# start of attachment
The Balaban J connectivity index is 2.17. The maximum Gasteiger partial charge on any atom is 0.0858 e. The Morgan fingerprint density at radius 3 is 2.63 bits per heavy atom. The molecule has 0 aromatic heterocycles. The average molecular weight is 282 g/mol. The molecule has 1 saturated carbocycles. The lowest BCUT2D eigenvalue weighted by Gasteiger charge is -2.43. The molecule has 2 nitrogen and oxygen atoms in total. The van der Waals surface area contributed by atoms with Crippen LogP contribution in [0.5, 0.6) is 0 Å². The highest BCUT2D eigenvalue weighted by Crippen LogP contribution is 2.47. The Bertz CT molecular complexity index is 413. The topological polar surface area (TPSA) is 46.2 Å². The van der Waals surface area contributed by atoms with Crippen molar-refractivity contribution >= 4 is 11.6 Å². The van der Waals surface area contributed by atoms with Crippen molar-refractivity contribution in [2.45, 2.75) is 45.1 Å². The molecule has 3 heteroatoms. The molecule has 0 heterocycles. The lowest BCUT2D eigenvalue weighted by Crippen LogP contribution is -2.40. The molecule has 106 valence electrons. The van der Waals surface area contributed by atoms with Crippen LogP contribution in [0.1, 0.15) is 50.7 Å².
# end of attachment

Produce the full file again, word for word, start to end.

The Balaban J connectivity index is 2.17. The maximum Gasteiger partial charge on any atom is 0.0858 e. The Morgan fingerprint density at radius 3 is 2.63 bits per heavy atom. The molecule has 0 aromatic heterocycles. The average molecular weight is 282 g/mol. The molecule has 1 saturated carbocycles. The lowest BCUT2D eigenvalue weighted by Gasteiger charge is -2.43. The molecule has 2 nitrogen and oxygen atoms in total. The van der Waals surface area contributed by atoms with Crippen LogP contribution in [0.5, 0.6) is 0 Å². The highest BCUT2D eigenvalue weighted by Crippen LogP contribution is 2.47. The Bertz CT molecular complexity index is 413. The topological polar surface area (TPSA) is 46.2 Å². The van der Waals surface area contributed by atoms with Crippen molar-refractivity contribution >= 4 is 11.6 Å². The van der Waals surface area contributed by atoms with Crippen molar-refractivity contribution in [2.45, 2.75) is 45.1 Å². The molecule has 3 heteroatoms. The molecule has 0 heterocycles. The lowest BCUT2D eigenvalue weighted by Crippen LogP contribution is -2.40. The molecule has 106 valence electrons. The van der Waals surface area contributed by atoms with Crippen LogP contribution in [0.1, 0.15) is 50.7 Å².